Average Density Method:
the Earth's gravitational binding energy is -2.242×1032 J

Variable Density Method:
the Earth's gravitational binding energy is -1.711×1032 J

Thus, while the average density method figure is in the ballpark, it is too high by 31.05%.

Note that the binding energies listed above are negative. This is often a source of unnecessary confusion.

Remember, we define the binding energy as the change in the potential energy of the system as it gravitationally assembled itself. That means the binding energy is also the negative of the change in potential energy as its pieces are separated back to infinity. As the bits are separated, the change in potential energy is positive: it takes an input of energy to separate two masses that are held together by the force of gravity. Therefore, the change in potential energy is negative as the system gravitationally collapsesand therefore the binding energy is negative.

We can also look at this the other way around. If the system requires an energy input to become separated, then the system must have an energy output as it collapses.  It does: in the case of a planet, this energy is called the heat of accretion. All that gravitational potential energy of the protoplanetary disk got converted to heat as all its bits condensed under the force of gravity to form the Sun and the planets. Some of the original gravitational potential energy is still around: the planets have not collapsed into the Sun.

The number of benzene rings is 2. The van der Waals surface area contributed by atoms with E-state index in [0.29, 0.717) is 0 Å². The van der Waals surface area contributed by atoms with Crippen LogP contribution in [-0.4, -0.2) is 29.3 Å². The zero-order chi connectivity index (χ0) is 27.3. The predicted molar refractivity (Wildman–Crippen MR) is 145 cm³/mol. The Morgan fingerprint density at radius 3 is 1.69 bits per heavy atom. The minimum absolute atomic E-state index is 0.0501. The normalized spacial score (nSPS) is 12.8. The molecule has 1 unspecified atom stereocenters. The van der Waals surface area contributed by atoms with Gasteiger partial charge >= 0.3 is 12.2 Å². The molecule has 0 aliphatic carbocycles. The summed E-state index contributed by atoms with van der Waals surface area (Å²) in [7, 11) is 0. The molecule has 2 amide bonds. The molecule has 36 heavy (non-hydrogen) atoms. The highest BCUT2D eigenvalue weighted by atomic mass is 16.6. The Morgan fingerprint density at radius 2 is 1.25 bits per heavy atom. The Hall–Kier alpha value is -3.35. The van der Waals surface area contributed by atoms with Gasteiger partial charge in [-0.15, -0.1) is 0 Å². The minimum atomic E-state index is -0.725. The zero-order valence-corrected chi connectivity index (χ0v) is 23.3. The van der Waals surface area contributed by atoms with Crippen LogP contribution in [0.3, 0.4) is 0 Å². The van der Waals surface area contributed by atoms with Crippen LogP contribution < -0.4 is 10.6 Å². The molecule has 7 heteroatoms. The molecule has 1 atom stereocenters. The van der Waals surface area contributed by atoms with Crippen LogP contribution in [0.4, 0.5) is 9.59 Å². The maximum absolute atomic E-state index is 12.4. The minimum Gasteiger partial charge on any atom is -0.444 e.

If we plot the average and variable density binding energy functions over the radius of the Earth, we obtain the following; the blue line represents the variable density function and the dashed line is the average density approximation.

Click on the plot thumbnail for a high resolution image best viewed with a 1280x1024 screen resolution.   The Mathematica source code may be found here.

One place in which gravitational binding energy becomes important is in the Nordtvedt effect, which is a test of the equivalence principle envisioned by Kenneth Nordtvedt. 4,5,6,10

The equivalence principle posits that inertial mass—mass used by F = ma, Newton's second law—is identical to gravitational mass—mass used by the law of universal gravitation. Nordtvedt showed that some theories of gravitation predict that gravitational binding energy will affect gravitational mass, but not inertial mass. 6,10

In short, a system of particles loses gravitational potential energy as it undergoes gravitational collapse. As such, the collapsed state has a lower total energy, the difference in energy being the gravitational binding energy.  Since the system has a lower total energy, it also has a lower total mass by E = mc2. Or does it?  The existence of the Nordtvedt effect would mean that gravitational binding energy reduces the gravitational mass of the system as it collapses, while the inertial mass of the system remains constant. 4  As such, perhaps the Earth's gravitational mass is not equal to its inertial mass by a small fraction. But how small a fraction?

We can convert the Earth's binding energies to mass via where c = the speed of light = 2.99792458×108 m·s-1. 2

Then, we can then find the binding energy mass fraction based on an Earth mass of 5.9736×1024 kg. 3

We end up with the following figures for the Earth.

 Method Binding Energy (J) Mass Equivalent (kg) Mass Fraction Earth Average Density -2.242×1032 2.495×1015 4.177×10-10 Earth Variable Density -1.711×1032 1.904×1015 3.187×10-10